Time flies when you’re having fun. A few weeks I realized I’d been living in Mexico City for six months. I’ve rarely regretted my decision to move down here – and you’ll be happy to hear that I renewed my lease for another six months – but my time here has been eye-opening in a few ways. Let’s take a look…
(Just a few) Things I know now that I didn’t know six months ago:
1) To begin this blog on a happy note, I recently learned that gay marriage is legal in Mexico City. Who knew?!
2) Most of what you can buy in the U.S. (I’m talking food, pharmaceuticals, clothes, electronics, and cars) is also available for purchase…but not everything, and not always for less. I’ve been pleasantly surprised to find things like Ocean Spray jellied cranberries, Cheez-It crackers, Trix cereal, Snyder’s of Hanover pretzel rods, and even two-liter bottles of Squirt. (Actually, Squirt is more popular here than in the States.) But that box of Cheez-It’s cost me 85 pesos – almost $7.00 USD. On the other hand, I have yet to find preservative-free eye drops…or ibuprofen…or my beloved Kraft Macaroni & Cheese. Am I a hopeless gringo or what?! 🙂
3) Mexicans don’t really get mail. It’s not that they pay all bills online and opt for paperless statements; I do that and am inundated with boxes full of mail that my parents have forwarded me. Phone bill, gas bill, the occasional coupon or flyer (but just a single page – not those forest-decimating binders of junk mail I regularly received whilst living stateside)…and that’s it! Hallmark would never survive down here; my building has a communal mailbox on the ground floor that I check regularly, and the only resident to ever receive cards and letters is me!
4) Mexicans are muy family-oriented. In the U.S. it’s common for young adults to move away from home at either age 18 (for college) or age 22 (upon starting their first “real world” post-college job). That’s not to say that we gringos aren’t close to our families, just that we recognize it’s time to move out on our own. I attended university three hours south from where my parents lived, but still kept a bedroom full of belongings at my parents’ house for summer and winter breaks. My first job after college didn’t pay much so I actually stayed with my parents until I was 25. This was considered uncommon (not to mention being a major drag on my social life). Here in Mexico, this is the norm, not the exception. People generally live with their parents until they get married…at whatever age that may be. In the U.S., by and large you’ll only find people living with their parents post-divorce.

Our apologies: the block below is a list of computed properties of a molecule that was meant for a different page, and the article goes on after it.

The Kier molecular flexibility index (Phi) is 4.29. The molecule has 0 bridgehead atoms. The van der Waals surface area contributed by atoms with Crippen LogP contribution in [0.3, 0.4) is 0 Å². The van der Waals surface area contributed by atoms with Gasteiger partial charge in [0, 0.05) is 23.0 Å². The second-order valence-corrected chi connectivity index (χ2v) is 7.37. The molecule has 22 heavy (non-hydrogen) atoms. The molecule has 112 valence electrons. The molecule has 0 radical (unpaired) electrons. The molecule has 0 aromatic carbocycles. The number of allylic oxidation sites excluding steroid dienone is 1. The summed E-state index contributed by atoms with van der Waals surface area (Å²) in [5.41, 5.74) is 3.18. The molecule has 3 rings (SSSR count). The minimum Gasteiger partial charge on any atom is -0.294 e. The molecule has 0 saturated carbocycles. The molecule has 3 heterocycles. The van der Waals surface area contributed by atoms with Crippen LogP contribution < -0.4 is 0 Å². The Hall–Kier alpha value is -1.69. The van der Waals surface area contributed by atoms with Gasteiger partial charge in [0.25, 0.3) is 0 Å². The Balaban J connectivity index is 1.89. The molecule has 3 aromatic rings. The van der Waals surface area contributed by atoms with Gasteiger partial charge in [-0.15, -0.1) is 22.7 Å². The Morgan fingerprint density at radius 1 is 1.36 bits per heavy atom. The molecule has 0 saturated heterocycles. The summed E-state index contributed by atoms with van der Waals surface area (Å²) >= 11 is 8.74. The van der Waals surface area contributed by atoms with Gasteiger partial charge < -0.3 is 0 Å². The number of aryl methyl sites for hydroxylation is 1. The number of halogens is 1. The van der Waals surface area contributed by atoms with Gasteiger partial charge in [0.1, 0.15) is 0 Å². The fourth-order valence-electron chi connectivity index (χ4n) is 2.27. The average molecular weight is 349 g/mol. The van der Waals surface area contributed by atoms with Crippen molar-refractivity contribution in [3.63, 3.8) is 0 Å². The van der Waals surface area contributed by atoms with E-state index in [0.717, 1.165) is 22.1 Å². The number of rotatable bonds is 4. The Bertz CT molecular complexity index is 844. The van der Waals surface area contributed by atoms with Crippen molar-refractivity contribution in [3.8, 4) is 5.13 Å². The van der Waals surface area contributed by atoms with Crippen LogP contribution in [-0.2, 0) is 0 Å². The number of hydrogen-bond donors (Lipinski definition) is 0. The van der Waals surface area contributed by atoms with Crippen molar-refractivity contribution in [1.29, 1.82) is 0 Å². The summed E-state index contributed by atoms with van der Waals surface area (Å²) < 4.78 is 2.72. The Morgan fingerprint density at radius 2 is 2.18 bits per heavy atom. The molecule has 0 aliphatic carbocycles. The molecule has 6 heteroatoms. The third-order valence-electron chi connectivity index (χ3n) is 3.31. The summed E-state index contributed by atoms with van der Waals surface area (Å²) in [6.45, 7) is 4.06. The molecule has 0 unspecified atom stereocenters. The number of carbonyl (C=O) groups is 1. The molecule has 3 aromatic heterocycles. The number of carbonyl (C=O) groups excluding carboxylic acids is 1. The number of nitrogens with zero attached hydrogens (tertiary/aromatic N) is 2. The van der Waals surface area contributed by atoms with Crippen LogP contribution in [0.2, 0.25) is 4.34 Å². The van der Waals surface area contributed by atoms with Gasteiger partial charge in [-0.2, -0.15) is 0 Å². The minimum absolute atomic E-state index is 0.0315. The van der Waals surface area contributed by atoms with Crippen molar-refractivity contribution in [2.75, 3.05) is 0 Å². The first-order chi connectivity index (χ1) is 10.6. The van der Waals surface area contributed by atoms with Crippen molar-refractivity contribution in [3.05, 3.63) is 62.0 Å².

5) On a related note, Mexican courtships seem to last an eternity. I haven’t made a lot of friends down here as of yet, but the handful of locals I have befriended all comment that they are in five-year relationships (más o menos) with no plans on settling down anytime soon. (This has been a source of some tension between Pamela and me, but I digress.) As with #4 above, this is quite unlike relationship norms in the U.S. Most of my American friends get engaged in no more than a year and married less than a year after that. Those who’ve taken longer usually postpone things for strictly financial reasons. I know someone in the States who got engaged after just ten days!
6) Somewhat to my surprise, I really don’t find myself missing L.A. – or the U.S. – at all. It’s not a bad country in which to live…but neither is this one. I think I might stay awhile.
Happy anniversary to me!